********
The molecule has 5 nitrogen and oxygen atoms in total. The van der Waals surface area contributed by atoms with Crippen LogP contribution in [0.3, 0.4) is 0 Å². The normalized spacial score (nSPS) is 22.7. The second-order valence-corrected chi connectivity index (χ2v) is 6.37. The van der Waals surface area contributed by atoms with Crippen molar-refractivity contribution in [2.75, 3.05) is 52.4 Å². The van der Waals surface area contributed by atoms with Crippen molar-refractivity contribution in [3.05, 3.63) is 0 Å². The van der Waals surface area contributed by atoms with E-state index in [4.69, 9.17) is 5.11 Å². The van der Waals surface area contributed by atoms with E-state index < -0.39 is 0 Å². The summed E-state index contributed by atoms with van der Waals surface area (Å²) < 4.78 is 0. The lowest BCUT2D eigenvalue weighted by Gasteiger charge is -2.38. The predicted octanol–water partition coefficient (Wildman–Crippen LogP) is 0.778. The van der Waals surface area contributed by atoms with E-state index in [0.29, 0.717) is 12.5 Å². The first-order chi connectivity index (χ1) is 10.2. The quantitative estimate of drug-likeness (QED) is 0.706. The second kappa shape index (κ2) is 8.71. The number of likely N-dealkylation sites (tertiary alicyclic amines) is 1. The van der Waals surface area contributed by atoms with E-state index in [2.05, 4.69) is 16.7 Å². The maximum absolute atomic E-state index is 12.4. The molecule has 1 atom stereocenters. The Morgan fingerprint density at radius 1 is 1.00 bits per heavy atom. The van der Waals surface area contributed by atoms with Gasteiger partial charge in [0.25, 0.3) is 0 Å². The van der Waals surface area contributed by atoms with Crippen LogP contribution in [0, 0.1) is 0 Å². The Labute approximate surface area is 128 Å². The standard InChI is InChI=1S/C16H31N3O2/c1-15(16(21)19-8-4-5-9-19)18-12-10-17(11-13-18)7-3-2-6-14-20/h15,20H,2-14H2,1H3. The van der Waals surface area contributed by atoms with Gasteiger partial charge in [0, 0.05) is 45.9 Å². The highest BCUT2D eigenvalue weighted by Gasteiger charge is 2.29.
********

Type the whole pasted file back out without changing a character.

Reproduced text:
The molecule has 5 nitrogen and oxygen atoms in total. The van der Waals surface area contributed by atoms with Crippen LogP contribution in [0.3, 0.4) is 0 Å². The normalized spacial score (nSPS) is 22.7. The second-order valence-corrected chi connectivity index (χ2v) is 6.37. The van der Waals surface area contributed by atoms with Crippen molar-refractivity contribution in [2.75, 3.05) is 52.4 Å². The van der Waals surface area contributed by atoms with Crippen molar-refractivity contribution in [3.05, 3.63) is 0 Å². The van der Waals surface area contributed by atoms with E-state index in [4.69, 9.17) is 5.11 Å². The van der Waals surface area contributed by atoms with E-state index < -0.39 is 0 Å². The summed E-state index contributed by atoms with van der Waals surface area (Å²) < 4.78 is 0. The lowest BCUT2D eigenvalue weighted by Gasteiger charge is -2.38. The predicted octanol–water partition coefficient (Wildman–Crippen LogP) is 0.778. The van der Waals surface area contributed by atoms with E-state index in [0.29, 0.717) is 12.5 Å². The first-order chi connectivity index (χ1) is 10.2. The quantitative estimate of drug-likeness (QED) is 0.706. The second kappa shape index (κ2) is 8.71. The number of likely N-dealkylation sites (tertiary alicyclic amines) is 1. The van der Waals surface area contributed by atoms with E-state index in [2.05, 4.69) is 16.7 Å². The maximum absolute atomic E-state index is 12.4. The molecule has 1 atom stereocenters. The Morgan fingerprint density at radius 1 is 1.00 bits per heavy atom. The van der Waals surface area contributed by atoms with Gasteiger partial charge in [0.25, 0.3) is 0 Å². The van der Waals surface area contributed by atoms with Crippen LogP contribution in [0, 0.1) is 0 Å². The Labute approximate surface area is 128 Å². The standard InChI is InChI=1S/C16H31N3O2/c1-15(16(21)19-8-4-5-9-19)18-12-10-17(11-13-18)7-3-2-6-14-20/h15,20H,2-14H2,1H3. The van der Waals surface area contributed by atoms with Gasteiger partial charge in [0, 0.05) is 45.9 Å². The highest BCUT2D eigenvalue weighted by Gasteiger charge is 2.29.